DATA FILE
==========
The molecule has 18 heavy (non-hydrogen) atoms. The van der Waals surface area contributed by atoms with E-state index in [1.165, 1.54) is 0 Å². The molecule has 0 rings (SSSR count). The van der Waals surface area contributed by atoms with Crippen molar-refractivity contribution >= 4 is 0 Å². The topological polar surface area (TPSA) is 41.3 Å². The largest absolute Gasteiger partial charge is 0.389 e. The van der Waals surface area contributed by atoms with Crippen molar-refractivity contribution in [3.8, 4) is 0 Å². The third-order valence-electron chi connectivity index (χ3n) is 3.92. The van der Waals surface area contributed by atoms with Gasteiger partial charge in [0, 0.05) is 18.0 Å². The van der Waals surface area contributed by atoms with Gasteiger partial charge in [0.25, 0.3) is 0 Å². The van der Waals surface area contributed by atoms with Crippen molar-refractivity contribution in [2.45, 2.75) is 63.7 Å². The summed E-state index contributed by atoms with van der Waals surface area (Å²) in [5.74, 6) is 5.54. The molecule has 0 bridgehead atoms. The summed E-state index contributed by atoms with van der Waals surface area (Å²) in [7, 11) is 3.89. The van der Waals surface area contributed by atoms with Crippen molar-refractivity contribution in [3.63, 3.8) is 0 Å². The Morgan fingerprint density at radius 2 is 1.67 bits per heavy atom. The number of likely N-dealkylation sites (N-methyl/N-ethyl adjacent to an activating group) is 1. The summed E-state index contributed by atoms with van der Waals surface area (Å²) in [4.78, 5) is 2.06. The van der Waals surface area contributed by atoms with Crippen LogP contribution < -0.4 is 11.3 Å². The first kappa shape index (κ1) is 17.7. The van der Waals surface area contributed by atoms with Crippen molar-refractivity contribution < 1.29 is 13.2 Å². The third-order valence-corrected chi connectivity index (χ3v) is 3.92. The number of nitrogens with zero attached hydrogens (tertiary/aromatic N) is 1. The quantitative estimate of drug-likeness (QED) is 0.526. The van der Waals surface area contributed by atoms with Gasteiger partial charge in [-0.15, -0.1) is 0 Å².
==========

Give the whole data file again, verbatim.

The molecule has 18 heavy (non-hydrogen) atoms. The van der Waals surface area contributed by atoms with E-state index in [1.165, 1.54) is 0 Å². The molecule has 0 rings (SSSR count). The van der Waals surface area contributed by atoms with Crippen molar-refractivity contribution >= 4 is 0 Å². The topological polar surface area (TPSA) is 41.3 Å². The largest absolute Gasteiger partial charge is 0.389 e. The van der Waals surface area contributed by atoms with Crippen molar-refractivity contribution in [3.8, 4) is 0 Å². The third-order valence-electron chi connectivity index (χ3n) is 3.92. The van der Waals surface area contributed by atoms with Gasteiger partial charge in [0, 0.05) is 18.0 Å². The van der Waals surface area contributed by atoms with Gasteiger partial charge in [0.25, 0.3) is 0 Å². The van der Waals surface area contributed by atoms with Crippen molar-refractivity contribution in [2.45, 2.75) is 63.7 Å². The summed E-state index contributed by atoms with van der Waals surface area (Å²) in [5.74, 6) is 5.54. The molecule has 0 bridgehead atoms. The summed E-state index contributed by atoms with van der Waals surface area (Å²) in [7, 11) is 3.89. The van der Waals surface area contributed by atoms with Crippen molar-refractivity contribution in [3.63, 3.8) is 0 Å². The Morgan fingerprint density at radius 2 is 1.67 bits per heavy atom. The number of likely N-dealkylation sites (N-methyl/N-ethyl adjacent to an activating group) is 1. The summed E-state index contributed by atoms with van der Waals surface area (Å²) in [4.78, 5) is 2.06. The van der Waals surface area contributed by atoms with Crippen LogP contribution < -0.4 is 11.3 Å². The first kappa shape index (κ1) is 17.7. The van der Waals surface area contributed by atoms with Crippen molar-refractivity contribution < 1.29 is 13.2 Å². The third-order valence-corrected chi connectivity index (χ3v) is 3.92. The number of nitrogens with zero attached hydrogens (tertiary/aromatic N) is 1. The quantitative estimate of drug-likeness (QED) is 0.526. The van der Waals surface area contributed by atoms with Gasteiger partial charge in [-0.15, -0.1) is 0 Å².